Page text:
The Credit for Contributions to Private School Tuition Organizations, otherwise known as the Private School Tax Credit, is a nonrefundable individual income tax credit for charitable contributions to private school tuition organizations (STOs) that provide educational scholarships to private school students. This credit is only available for individuals (corporations, partnerships, etc., are not eligible). The maximum allowable credit for contributions to public schools is $1,100 for married filing jointly filers, or $555 for single, married filing separately, and heads of household filers. This tax credit is available for cash contributions, and is claimed on Arizona Form 323. Taxpayers can claim charitable contributions to Private School Tuition Organizations made through payroll withholding, and this tax credit has a five year carryover period. Like the Arizona Charitable Tax Credit, the deadline for making a charitable contribution for the 2018 tax year under the Private School Tax Credit is April 15, 2019.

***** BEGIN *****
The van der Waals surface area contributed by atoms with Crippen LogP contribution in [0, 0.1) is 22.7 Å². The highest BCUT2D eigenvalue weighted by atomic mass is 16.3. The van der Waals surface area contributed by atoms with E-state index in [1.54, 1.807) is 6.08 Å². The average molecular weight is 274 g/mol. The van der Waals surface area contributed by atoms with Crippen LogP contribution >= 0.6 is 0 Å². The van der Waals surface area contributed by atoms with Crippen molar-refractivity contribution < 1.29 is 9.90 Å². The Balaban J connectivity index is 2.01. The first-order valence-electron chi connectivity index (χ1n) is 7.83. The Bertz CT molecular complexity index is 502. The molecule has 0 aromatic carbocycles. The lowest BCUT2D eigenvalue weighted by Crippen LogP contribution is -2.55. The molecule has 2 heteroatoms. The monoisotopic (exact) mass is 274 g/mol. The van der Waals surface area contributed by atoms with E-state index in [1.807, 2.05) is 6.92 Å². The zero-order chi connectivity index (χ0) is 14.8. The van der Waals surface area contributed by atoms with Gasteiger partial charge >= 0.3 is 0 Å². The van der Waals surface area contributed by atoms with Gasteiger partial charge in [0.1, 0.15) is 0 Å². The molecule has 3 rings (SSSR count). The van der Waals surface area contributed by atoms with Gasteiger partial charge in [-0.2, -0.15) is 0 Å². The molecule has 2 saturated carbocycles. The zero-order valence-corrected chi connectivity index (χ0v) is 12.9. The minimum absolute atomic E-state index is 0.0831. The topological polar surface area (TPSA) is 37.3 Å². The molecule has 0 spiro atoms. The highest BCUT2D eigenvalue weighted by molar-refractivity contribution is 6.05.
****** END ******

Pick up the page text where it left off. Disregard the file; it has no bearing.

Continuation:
Credit for Contributions to Certified School Tuition Organizations

The Credit for Contributions to Certified School Tuition Organizations is available for individual taxpayers who not only claim the maximum allowable credit on Arizona Form 323 for the Credit for Contributions to Private School Tuition Organizations, but also make an additional charitable gift to a Certified School Tuition Organization (STO). The instructions for Arizona Form 348 define the requirements for certified STOs. Notably, STO organizations must make “scholarships or grants available to students of more than one qualified school,” and neither charter schools nor programs run by charter schools are considered to be qualified schools for the purposes of this tax credit.